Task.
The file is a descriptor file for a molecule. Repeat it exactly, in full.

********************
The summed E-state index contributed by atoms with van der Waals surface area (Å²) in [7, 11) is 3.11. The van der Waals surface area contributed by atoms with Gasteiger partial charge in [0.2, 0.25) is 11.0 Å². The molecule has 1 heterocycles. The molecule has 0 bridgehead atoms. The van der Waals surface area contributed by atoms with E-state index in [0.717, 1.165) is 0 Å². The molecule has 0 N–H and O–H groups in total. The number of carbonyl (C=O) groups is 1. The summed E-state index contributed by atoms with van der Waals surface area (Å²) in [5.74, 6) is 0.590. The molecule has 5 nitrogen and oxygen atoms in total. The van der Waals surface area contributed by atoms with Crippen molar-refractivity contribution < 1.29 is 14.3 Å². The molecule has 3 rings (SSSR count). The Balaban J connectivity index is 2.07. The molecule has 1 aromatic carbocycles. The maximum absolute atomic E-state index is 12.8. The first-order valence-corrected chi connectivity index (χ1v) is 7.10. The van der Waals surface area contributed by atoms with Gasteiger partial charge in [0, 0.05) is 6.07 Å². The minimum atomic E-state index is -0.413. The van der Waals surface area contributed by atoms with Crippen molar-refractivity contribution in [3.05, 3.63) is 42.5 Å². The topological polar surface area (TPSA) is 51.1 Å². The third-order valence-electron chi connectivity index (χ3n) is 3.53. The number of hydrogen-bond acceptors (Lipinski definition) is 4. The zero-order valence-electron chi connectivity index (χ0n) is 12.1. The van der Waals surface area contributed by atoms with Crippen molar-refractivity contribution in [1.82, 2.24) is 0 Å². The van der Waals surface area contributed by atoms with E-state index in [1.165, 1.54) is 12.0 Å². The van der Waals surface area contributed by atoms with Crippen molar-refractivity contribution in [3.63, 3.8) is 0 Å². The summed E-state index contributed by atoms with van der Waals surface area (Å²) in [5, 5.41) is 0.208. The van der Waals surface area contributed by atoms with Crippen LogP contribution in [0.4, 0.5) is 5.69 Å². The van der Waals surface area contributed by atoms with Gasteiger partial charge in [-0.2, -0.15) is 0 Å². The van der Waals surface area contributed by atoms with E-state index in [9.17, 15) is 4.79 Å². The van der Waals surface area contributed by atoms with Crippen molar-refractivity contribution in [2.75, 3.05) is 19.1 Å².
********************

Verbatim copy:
The summed E-state index contributed by atoms with van der Waals surface area (Å²) in [7, 11) is 3.11. The van der Waals surface area contributed by atoms with Gasteiger partial charge in [0.2, 0.25) is 11.0 Å². The molecule has 1 heterocycles. The molecule has 0 bridgehead atoms. The van der Waals surface area contributed by atoms with E-state index in [0.717, 1.165) is 0 Å². The molecule has 0 N–H and O–H groups in total. The number of carbonyl (C=O) groups is 1. The summed E-state index contributed by atoms with van der Waals surface area (Å²) in [5.74, 6) is 0.590. The molecule has 5 nitrogen and oxygen atoms in total. The van der Waals surface area contributed by atoms with Crippen molar-refractivity contribution < 1.29 is 14.3 Å². The molecule has 3 rings (SSSR count). The Balaban J connectivity index is 2.07. The molecule has 1 aromatic carbocycles. The maximum absolute atomic E-state index is 12.8. The first-order valence-corrected chi connectivity index (χ1v) is 7.10. The van der Waals surface area contributed by atoms with Gasteiger partial charge in [0, 0.05) is 6.07 Å². The minimum atomic E-state index is -0.413. The van der Waals surface area contributed by atoms with Crippen molar-refractivity contribution in [3.05, 3.63) is 42.5 Å². The topological polar surface area (TPSA) is 51.1 Å². The third-order valence-electron chi connectivity index (χ3n) is 3.53. The number of hydrogen-bond acceptors (Lipinski definition) is 4. The zero-order valence-electron chi connectivity index (χ0n) is 12.1. The van der Waals surface area contributed by atoms with Crippen molar-refractivity contribution in [1.82, 2.24) is 0 Å². The van der Waals surface area contributed by atoms with E-state index in [1.165, 1.54) is 12.0 Å². The van der Waals surface area contributed by atoms with Crippen molar-refractivity contribution in [3.63, 3.8) is 0 Å². The summed E-state index contributed by atoms with van der Waals surface area (Å²) in [5, 5.41) is 0.208. The van der Waals surface area contributed by atoms with Crippen LogP contribution in [0.4, 0.5) is 5.69 Å². The van der Waals surface area contributed by atoms with Gasteiger partial charge in [-0.2, -0.15) is 0 Å². The van der Waals surface area contributed by atoms with E-state index in [9.17, 15) is 4.79 Å². The van der Waals surface area contributed by atoms with Crippen molar-refractivity contribution in [2.75, 3.05) is 19.1 Å².